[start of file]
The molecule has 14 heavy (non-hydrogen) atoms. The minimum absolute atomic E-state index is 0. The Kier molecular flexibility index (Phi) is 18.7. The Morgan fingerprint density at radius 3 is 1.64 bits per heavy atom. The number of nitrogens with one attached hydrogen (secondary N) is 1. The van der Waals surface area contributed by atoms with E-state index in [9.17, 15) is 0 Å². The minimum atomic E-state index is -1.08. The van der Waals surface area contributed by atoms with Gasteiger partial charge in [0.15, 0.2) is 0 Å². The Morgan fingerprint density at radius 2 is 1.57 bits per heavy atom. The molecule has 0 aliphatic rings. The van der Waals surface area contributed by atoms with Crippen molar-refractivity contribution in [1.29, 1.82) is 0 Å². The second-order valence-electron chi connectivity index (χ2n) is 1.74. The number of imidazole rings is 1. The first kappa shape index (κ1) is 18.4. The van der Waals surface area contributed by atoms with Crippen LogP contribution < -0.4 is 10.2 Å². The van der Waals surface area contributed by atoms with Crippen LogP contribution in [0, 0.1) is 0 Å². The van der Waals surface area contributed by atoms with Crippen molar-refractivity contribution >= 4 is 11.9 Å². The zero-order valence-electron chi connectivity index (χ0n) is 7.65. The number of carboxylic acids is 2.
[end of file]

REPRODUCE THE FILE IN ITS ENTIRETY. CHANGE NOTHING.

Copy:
The molecule has 14 heavy (non-hydrogen) atoms. The minimum absolute atomic E-state index is 0. The Kier molecular flexibility index (Phi) is 18.7. The Morgan fingerprint density at radius 3 is 1.64 bits per heavy atom. The number of nitrogens with one attached hydrogen (secondary N) is 1. The van der Waals surface area contributed by atoms with E-state index in [9.17, 15) is 0 Å². The minimum atomic E-state index is -1.08. The van der Waals surface area contributed by atoms with Gasteiger partial charge in [0.15, 0.2) is 0 Å². The Morgan fingerprint density at radius 2 is 1.57 bits per heavy atom. The molecule has 0 aliphatic rings. The van der Waals surface area contributed by atoms with Crippen molar-refractivity contribution in [1.29, 1.82) is 0 Å². The second-order valence-electron chi connectivity index (χ2n) is 1.74. The number of imidazole rings is 1. The first kappa shape index (κ1) is 18.4. The van der Waals surface area contributed by atoms with Crippen LogP contribution < -0.4 is 10.2 Å². The van der Waals surface area contributed by atoms with Crippen LogP contribution in [0, 0.1) is 0 Å². The van der Waals surface area contributed by atoms with Crippen molar-refractivity contribution >= 4 is 11.9 Å². The zero-order valence-electron chi connectivity index (χ0n) is 7.65. The number of carboxylic acids is 2.